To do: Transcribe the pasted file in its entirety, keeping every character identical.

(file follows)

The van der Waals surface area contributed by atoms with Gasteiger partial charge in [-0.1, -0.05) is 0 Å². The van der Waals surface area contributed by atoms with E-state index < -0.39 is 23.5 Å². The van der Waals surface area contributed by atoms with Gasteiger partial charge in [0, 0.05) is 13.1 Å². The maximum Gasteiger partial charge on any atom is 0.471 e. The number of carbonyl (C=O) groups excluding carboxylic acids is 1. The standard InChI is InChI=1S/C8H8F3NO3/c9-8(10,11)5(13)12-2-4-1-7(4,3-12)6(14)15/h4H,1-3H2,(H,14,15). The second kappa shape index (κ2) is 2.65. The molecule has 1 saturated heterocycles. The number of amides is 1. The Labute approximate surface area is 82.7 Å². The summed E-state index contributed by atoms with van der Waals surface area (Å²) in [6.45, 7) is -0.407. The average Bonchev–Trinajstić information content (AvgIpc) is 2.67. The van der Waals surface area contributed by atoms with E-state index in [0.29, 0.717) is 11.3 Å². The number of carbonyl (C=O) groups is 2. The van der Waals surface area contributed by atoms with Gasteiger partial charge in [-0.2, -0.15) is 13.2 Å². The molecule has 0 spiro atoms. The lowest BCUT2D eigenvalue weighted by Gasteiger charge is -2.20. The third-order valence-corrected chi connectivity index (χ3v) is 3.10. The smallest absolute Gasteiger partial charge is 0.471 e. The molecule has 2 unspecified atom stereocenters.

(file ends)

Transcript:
The van der Waals surface area contributed by atoms with Gasteiger partial charge in [-0.1, -0.05) is 0 Å². The van der Waals surface area contributed by atoms with E-state index < -0.39 is 23.5 Å². The van der Waals surface area contributed by atoms with Gasteiger partial charge in [0, 0.05) is 13.1 Å². The maximum Gasteiger partial charge on any atom is 0.471 e. The number of carbonyl (C=O) groups excluding carboxylic acids is 1. The standard InChI is InChI=1S/C8H8F3NO3/c9-8(10,11)5(13)12-2-4-1-7(4,3-12)6(14)15/h4H,1-3H2,(H,14,15). The second kappa shape index (κ2) is 2.65. The molecule has 1 saturated heterocycles. The number of amides is 1. The Labute approximate surface area is 82.7 Å². The summed E-state index contributed by atoms with van der Waals surface area (Å²) in [6.45, 7) is -0.407. The average Bonchev–Trinajstić information content (AvgIpc) is 2.67. The van der Waals surface area contributed by atoms with E-state index in [0.29, 0.717) is 11.3 Å². The number of carbonyl (C=O) groups is 2. The van der Waals surface area contributed by atoms with Gasteiger partial charge in [-0.2, -0.15) is 13.2 Å². The molecule has 0 spiro atoms. The lowest BCUT2D eigenvalue weighted by Gasteiger charge is -2.20. The third-order valence-corrected chi connectivity index (χ3v) is 3.10. The smallest absolute Gasteiger partial charge is 0.471 e. The molecule has 2 unspecified atom stereocenters.